Three Ways to Ask Better Questions
If you’re reading this, odds are good you’re using Perforce Helix for a reason: to build products that your customers want to use. Here at Perforce, our User Experience (UX) team is constantly engaged in user research to learn more about our existing and potential customers, so we know we're building products that solve real problems.
You can learn from this too. If you know how to ask great questions, you can uncover truly interesting data!
Here are three ways to improve your question-asking so you can understand your own customers better.
Tip #1: When you’re talking to customers, always ask “why.” Dig a little deeper.
Imagine this hypothetical interaction…
Customer: I want Product X to give me the ability to change color schemes. Not having this ability is a blocker for me to use the software.
Customer: I don’t like the current color scheme. It’s too harsh on my eyes.
You: Interesting. Tell me more?
Customer: I’m color blind. In order for me to see the difference between red and green (which this product uses to indicate important information), I have to turn my monitor contrast way up.
We could have just built a muted color scheme. But because we know what the real problem is now, we can create a palette that doesn’t rely on reds and greens to convey important information. Now we can design a solution that they will be happier about, and we can do it faster.
We’ve just learned a lot more about the customer’s real needs simply by sitting with the problem for two questions, and listening deeply.
Next time you try to solve your customers’ needs, try asking “why” and sitting with the problem a little longer before you build out a solution. You’ll find you’re meeting their needs much more efficiently and thoroughly, and you might just see better business results.
The next question-asking tip is a doozy...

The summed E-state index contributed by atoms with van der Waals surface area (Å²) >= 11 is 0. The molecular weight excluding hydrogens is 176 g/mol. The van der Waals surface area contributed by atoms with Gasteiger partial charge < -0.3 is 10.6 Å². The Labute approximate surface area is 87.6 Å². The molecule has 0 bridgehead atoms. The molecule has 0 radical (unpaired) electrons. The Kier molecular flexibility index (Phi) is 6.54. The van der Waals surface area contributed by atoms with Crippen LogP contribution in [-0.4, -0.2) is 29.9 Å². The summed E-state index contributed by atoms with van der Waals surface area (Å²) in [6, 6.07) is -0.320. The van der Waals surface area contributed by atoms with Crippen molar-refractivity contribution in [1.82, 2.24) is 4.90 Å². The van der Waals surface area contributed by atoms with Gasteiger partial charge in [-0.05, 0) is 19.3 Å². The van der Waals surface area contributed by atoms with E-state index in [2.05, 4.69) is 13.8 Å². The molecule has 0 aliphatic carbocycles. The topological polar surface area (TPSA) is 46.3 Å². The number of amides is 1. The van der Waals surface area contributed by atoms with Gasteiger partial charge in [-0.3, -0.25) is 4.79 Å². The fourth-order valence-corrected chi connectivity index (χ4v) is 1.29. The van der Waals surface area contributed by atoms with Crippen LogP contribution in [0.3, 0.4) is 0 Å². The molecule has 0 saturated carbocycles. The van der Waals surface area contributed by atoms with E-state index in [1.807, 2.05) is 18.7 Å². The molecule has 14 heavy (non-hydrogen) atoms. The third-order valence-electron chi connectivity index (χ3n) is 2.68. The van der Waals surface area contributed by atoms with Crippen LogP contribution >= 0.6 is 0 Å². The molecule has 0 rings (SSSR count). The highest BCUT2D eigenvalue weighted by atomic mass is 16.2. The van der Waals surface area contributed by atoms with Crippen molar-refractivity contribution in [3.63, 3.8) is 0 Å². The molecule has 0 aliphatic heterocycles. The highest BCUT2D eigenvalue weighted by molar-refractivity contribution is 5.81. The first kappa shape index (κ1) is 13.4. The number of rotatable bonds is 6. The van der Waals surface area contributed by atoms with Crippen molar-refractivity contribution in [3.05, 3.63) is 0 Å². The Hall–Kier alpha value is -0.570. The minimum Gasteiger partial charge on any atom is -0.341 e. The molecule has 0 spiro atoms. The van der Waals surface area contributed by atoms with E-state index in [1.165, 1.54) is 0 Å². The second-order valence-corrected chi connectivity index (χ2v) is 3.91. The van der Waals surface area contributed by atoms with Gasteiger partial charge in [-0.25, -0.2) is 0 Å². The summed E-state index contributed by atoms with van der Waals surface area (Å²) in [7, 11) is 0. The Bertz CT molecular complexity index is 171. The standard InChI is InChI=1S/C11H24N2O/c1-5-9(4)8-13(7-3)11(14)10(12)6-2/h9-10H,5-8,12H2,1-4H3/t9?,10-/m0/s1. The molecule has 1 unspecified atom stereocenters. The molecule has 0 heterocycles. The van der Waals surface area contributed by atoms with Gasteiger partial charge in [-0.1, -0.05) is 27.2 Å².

Tip #2: Don’t ask the customer what they want.
… wait, what?
It’s true. And it’s not just me saying so.
The first rule of user research: never ask anyone what they want.
- Erika Hall, Just Enough Research
Here’s the problem: if you ask the customer what they want, you will only discover what they consider to be the solution, and it will take you longer to get to the root cause of the problem. You might never uncover the real issue they’re experiencing.
Here are three questions to ask instead.
What are you trying to get done? And why?
This lets you understand the problem the customer is currently experiencing. You can determine if the customer’s needs can be met with an existing process rather than developing a whole new feature, for example. And you can understand the purpose behind their actions.
How do you currently do this?
This lets you analyze their workflow, including (and this is important) any workarounds they’ve put in place. You can use your understanding of these workarounds to brainstorm ideas for features.
What could be better about how you do this?
This is where the feature requests will happen. You'll still get their great ideas, but having some context before you get to this point can spark a better conversation.
Additionally, if you are thinking about building a whole new product, this is when you can determine if the potential new product meets their needs.
Tip #3: Ask open-ended questions to uncover stories.
If a question has a "yes" o a "no" answer, it's probably not worth asking. And more generally, if a question can be answered in one word, there's almost certainly a better way to ask it so you get useful data and spark a longer conversation. Closed-ended questions rarely yield meaningful insights; open-ended question generate stories.
In general, seek to get stories from customers—not validation. Stories are powerful.
|Instead of this:||Ask this instead:|
|Do you ever need to do X task?||Can you tell me about the last time you needed to accomplish X task?|
|Are you happy with your current software?||Why did you choose your current software?|
|Did you like the installation experience?||How did the installation go?|
|Do you continuous delivery?||Tell me about your build pipeline and workflow.|